Everything was in different shades of gray.
Bleak. Lifeless. Dead.
The moment that word crossed my mind, something heavy had lodged itself inside me, and I was unable to breathe for a second. My hand made its way to my chest, pressing down on it as hard as I could, hoping the pressure would help alleviate the weight that had suddenly burdened me.
“Let go,” a soft, insistent voice whispered in my ear.
I was certain that there was no one else on the rooftop, but the voice proved me wrong. Whatever said it was beyond my senses. I couldn’t see it, I couldn’t feel it, and it seemed like I could hear it only because it allowed me to.
The message was clear.
It wanted me to jump off—to leave all this weight behind and never look back. But I didn’t want to. This weight, though scathing and painful, felt extremely important to me, and I wasn’t ready to let it go. I would do anything to keep it, even if it meant going against the will of the inhuman force lurking in this place.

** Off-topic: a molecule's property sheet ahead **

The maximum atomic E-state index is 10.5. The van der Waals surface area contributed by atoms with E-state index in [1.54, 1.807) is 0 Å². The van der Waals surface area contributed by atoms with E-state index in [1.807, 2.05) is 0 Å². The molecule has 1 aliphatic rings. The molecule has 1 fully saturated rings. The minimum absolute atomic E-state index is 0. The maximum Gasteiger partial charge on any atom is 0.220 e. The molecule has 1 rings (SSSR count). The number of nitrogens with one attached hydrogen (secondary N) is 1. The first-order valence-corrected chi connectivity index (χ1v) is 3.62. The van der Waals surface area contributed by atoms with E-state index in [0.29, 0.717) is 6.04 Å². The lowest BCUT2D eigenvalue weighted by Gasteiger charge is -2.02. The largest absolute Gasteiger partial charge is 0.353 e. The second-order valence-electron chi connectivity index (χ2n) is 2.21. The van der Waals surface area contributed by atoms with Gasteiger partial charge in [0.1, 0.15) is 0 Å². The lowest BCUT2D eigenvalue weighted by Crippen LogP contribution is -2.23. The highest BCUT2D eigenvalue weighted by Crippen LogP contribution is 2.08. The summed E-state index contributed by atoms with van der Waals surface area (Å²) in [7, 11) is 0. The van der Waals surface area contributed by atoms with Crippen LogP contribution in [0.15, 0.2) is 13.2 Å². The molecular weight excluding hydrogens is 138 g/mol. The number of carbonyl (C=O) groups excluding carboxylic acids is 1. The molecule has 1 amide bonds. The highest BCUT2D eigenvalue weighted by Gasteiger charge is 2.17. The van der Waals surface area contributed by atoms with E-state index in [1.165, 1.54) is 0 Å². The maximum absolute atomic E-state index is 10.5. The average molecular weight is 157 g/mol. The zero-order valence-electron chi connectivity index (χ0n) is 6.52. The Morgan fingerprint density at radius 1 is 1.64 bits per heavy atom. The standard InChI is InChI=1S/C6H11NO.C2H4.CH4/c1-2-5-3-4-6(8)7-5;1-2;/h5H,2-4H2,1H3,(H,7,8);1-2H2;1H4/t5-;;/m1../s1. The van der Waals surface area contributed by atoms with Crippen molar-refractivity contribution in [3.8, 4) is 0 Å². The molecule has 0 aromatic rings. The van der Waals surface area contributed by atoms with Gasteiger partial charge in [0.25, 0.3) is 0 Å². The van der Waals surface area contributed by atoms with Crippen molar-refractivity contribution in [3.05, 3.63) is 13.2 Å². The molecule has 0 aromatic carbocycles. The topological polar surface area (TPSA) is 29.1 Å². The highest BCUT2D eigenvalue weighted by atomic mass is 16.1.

“Nope,” a male voice—more pronounced than the first—said, startling me. “You don’t want to do that.”
It came from behind me. I turned around and saw a tall shadow of a man leaning against the wall. There was a door beside him; something that was definitely not there before.
“Who are you?” I asked, my eyes narrowing at the suspicious figure.
“Well, that’s a little difficult to answer,” the man responded, and even though I couldn’t see his face, I could sense the smirk in his tone. “You people have given me a lot of names. But you’re smart, Angela Summers. You should be able to figure out who I am.”